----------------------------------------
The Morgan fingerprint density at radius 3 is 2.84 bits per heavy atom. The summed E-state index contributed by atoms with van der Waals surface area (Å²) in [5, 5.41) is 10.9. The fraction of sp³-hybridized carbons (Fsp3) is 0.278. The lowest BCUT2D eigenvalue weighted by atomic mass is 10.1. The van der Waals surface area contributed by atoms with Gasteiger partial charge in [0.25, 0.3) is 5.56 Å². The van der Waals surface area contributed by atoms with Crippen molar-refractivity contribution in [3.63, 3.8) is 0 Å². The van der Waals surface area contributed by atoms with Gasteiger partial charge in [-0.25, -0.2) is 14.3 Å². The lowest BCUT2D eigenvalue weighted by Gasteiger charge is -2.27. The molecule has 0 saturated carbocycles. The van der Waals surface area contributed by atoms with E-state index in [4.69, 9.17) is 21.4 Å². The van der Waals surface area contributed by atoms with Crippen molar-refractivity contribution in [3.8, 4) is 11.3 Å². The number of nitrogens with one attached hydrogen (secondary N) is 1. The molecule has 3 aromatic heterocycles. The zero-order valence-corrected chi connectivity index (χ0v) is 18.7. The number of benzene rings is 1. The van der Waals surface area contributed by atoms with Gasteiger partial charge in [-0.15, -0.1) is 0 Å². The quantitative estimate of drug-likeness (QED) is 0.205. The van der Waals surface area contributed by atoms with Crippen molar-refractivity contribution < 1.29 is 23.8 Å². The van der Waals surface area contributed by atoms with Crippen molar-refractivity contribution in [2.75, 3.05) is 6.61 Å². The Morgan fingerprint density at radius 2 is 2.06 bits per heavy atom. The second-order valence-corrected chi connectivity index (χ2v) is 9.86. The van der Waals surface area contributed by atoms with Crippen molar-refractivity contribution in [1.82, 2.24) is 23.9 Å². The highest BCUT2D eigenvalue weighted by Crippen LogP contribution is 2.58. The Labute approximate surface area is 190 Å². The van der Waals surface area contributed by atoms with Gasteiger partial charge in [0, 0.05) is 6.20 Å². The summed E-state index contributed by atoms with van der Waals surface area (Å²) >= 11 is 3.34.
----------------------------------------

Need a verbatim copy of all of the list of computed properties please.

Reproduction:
The Morgan fingerprint density at radius 3 is 2.84 bits per heavy atom. The summed E-state index contributed by atoms with van der Waals surface area (Å²) in [5, 5.41) is 10.9. The fraction of sp³-hybridized carbons (Fsp3) is 0.278. The lowest BCUT2D eigenvalue weighted by atomic mass is 10.1. The van der Waals surface area contributed by atoms with Gasteiger partial charge in [0.25, 0.3) is 5.56 Å². The van der Waals surface area contributed by atoms with Crippen molar-refractivity contribution in [3.63, 3.8) is 0 Å². The van der Waals surface area contributed by atoms with Gasteiger partial charge in [-0.25, -0.2) is 14.3 Å². The lowest BCUT2D eigenvalue weighted by Gasteiger charge is -2.27. The molecule has 0 saturated carbocycles. The van der Waals surface area contributed by atoms with E-state index in [4.69, 9.17) is 21.4 Å². The van der Waals surface area contributed by atoms with Crippen molar-refractivity contribution in [3.8, 4) is 11.3 Å². The number of nitrogens with one attached hydrogen (secondary N) is 1. The molecule has 3 aromatic heterocycles. The zero-order valence-corrected chi connectivity index (χ0v) is 18.7. The number of benzene rings is 1. The van der Waals surface area contributed by atoms with Gasteiger partial charge in [-0.15, -0.1) is 0 Å². The quantitative estimate of drug-likeness (QED) is 0.205. The van der Waals surface area contributed by atoms with Crippen molar-refractivity contribution < 1.29 is 23.8 Å². The van der Waals surface area contributed by atoms with Crippen molar-refractivity contribution in [2.75, 3.05) is 6.61 Å². The Morgan fingerprint density at radius 2 is 2.06 bits per heavy atom. The second-order valence-corrected chi connectivity index (χ2v) is 9.86. The van der Waals surface area contributed by atoms with Crippen molar-refractivity contribution in [1.82, 2.24) is 23.9 Å². The highest BCUT2D eigenvalue weighted by Crippen LogP contribution is 2.58. The Labute approximate surface area is 190 Å². The van der Waals surface area contributed by atoms with Gasteiger partial charge in [0, 0.05) is 6.20 Å². The summed E-state index contributed by atoms with van der Waals surface area (Å²) >= 11 is 3.34.